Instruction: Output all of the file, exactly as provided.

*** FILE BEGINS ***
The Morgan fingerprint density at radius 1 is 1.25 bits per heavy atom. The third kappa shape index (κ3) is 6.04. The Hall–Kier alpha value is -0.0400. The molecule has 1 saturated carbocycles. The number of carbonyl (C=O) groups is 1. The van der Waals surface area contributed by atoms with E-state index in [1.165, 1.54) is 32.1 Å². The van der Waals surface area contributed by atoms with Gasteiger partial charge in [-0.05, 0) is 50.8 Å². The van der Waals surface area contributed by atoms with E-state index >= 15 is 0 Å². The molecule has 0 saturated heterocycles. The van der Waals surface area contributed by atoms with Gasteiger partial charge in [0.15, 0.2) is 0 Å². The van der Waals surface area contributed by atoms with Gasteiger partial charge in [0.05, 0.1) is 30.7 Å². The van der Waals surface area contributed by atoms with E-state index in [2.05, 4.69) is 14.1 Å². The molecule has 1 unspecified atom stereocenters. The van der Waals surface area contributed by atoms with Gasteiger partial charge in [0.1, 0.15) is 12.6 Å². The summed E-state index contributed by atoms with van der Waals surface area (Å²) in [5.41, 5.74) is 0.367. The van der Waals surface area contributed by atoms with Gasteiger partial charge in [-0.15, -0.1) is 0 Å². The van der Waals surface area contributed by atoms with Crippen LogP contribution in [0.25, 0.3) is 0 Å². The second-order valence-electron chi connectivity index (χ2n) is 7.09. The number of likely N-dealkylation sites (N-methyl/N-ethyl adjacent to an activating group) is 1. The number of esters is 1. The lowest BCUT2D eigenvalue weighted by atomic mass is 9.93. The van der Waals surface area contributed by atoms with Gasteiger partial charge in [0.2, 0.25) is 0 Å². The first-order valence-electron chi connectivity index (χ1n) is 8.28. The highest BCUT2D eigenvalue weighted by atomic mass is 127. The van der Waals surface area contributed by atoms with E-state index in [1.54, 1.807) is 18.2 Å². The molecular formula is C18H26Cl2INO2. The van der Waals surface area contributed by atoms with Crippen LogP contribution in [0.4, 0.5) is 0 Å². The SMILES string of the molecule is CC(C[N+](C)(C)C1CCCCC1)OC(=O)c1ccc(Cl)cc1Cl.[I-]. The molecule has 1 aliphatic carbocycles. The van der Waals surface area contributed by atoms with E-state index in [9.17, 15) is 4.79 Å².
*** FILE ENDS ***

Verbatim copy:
The Morgan fingerprint density at radius 1 is 1.25 bits per heavy atom. The third kappa shape index (κ3) is 6.04. The Hall–Kier alpha value is -0.0400. The molecule has 1 saturated carbocycles. The number of carbonyl (C=O) groups is 1. The van der Waals surface area contributed by atoms with E-state index in [1.165, 1.54) is 32.1 Å². The van der Waals surface area contributed by atoms with Gasteiger partial charge in [-0.05, 0) is 50.8 Å². The van der Waals surface area contributed by atoms with E-state index >= 15 is 0 Å². The molecule has 0 saturated heterocycles. The van der Waals surface area contributed by atoms with Gasteiger partial charge in [0.15, 0.2) is 0 Å². The van der Waals surface area contributed by atoms with Gasteiger partial charge in [0.05, 0.1) is 30.7 Å². The van der Waals surface area contributed by atoms with E-state index in [2.05, 4.69) is 14.1 Å². The molecule has 1 unspecified atom stereocenters. The van der Waals surface area contributed by atoms with Gasteiger partial charge in [0.1, 0.15) is 12.6 Å². The summed E-state index contributed by atoms with van der Waals surface area (Å²) in [5.41, 5.74) is 0.367. The van der Waals surface area contributed by atoms with Gasteiger partial charge in [-0.15, -0.1) is 0 Å². The van der Waals surface area contributed by atoms with Crippen LogP contribution in [0.25, 0.3) is 0 Å². The second-order valence-electron chi connectivity index (χ2n) is 7.09. The number of likely N-dealkylation sites (N-methyl/N-ethyl adjacent to an activating group) is 1. The number of esters is 1. The lowest BCUT2D eigenvalue weighted by atomic mass is 9.93. The van der Waals surface area contributed by atoms with Gasteiger partial charge in [0.2, 0.25) is 0 Å². The first-order valence-electron chi connectivity index (χ1n) is 8.28. The highest BCUT2D eigenvalue weighted by atomic mass is 127. The van der Waals surface area contributed by atoms with E-state index in [1.54, 1.807) is 18.2 Å². The molecular formula is C18H26Cl2INO2. The van der Waals surface area contributed by atoms with Crippen LogP contribution in [0.4, 0.5) is 0 Å². The SMILES string of the molecule is CC(C[N+](C)(C)C1CCCCC1)OC(=O)c1ccc(Cl)cc1Cl.[I-]. The molecule has 1 aliphatic carbocycles. The van der Waals surface area contributed by atoms with E-state index in [9.17, 15) is 4.79 Å².